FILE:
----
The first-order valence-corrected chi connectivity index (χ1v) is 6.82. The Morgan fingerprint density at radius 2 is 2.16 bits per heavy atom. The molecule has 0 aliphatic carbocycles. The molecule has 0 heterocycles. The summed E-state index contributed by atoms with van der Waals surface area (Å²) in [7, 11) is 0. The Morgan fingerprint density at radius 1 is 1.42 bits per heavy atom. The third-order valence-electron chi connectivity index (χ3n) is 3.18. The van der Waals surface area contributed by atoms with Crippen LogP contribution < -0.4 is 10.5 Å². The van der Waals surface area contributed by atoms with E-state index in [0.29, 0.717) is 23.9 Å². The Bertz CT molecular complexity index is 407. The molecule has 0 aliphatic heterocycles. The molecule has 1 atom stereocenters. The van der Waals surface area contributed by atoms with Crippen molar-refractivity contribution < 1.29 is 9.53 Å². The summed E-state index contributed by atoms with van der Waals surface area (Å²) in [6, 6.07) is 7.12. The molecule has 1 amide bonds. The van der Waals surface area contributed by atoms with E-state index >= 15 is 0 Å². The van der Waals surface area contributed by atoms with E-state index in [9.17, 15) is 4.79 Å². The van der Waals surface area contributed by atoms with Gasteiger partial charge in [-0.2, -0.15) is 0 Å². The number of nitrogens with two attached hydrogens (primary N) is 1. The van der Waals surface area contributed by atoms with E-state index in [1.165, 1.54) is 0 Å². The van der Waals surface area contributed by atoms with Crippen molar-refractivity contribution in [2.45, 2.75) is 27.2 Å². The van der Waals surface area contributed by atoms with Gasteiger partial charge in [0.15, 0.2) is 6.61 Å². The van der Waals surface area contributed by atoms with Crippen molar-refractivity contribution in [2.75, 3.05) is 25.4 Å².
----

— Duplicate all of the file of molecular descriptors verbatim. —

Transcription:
The first-order valence-corrected chi connectivity index (χ1v) is 6.82. The Morgan fingerprint density at radius 2 is 2.16 bits per heavy atom. The molecule has 0 aliphatic carbocycles. The molecule has 0 heterocycles. The summed E-state index contributed by atoms with van der Waals surface area (Å²) in [7, 11) is 0. The Morgan fingerprint density at radius 1 is 1.42 bits per heavy atom. The third-order valence-electron chi connectivity index (χ3n) is 3.18. The van der Waals surface area contributed by atoms with Crippen LogP contribution < -0.4 is 10.5 Å². The van der Waals surface area contributed by atoms with E-state index in [0.29, 0.717) is 23.9 Å². The Bertz CT molecular complexity index is 407. The molecule has 0 aliphatic heterocycles. The molecule has 1 atom stereocenters. The van der Waals surface area contributed by atoms with Crippen molar-refractivity contribution < 1.29 is 9.53 Å². The summed E-state index contributed by atoms with van der Waals surface area (Å²) in [6, 6.07) is 7.12. The molecule has 1 amide bonds. The van der Waals surface area contributed by atoms with E-state index >= 15 is 0 Å². The van der Waals surface area contributed by atoms with E-state index in [9.17, 15) is 4.79 Å². The van der Waals surface area contributed by atoms with Gasteiger partial charge in [-0.2, -0.15) is 0 Å². The number of nitrogens with two attached hydrogens (primary N) is 1. The van der Waals surface area contributed by atoms with E-state index in [1.165, 1.54) is 0 Å². The van der Waals surface area contributed by atoms with Crippen molar-refractivity contribution in [2.45, 2.75) is 27.2 Å². The van der Waals surface area contributed by atoms with Gasteiger partial charge in [0.15, 0.2) is 6.61 Å². The van der Waals surface area contributed by atoms with Crippen molar-refractivity contribution in [2.75, 3.05) is 25.4 Å².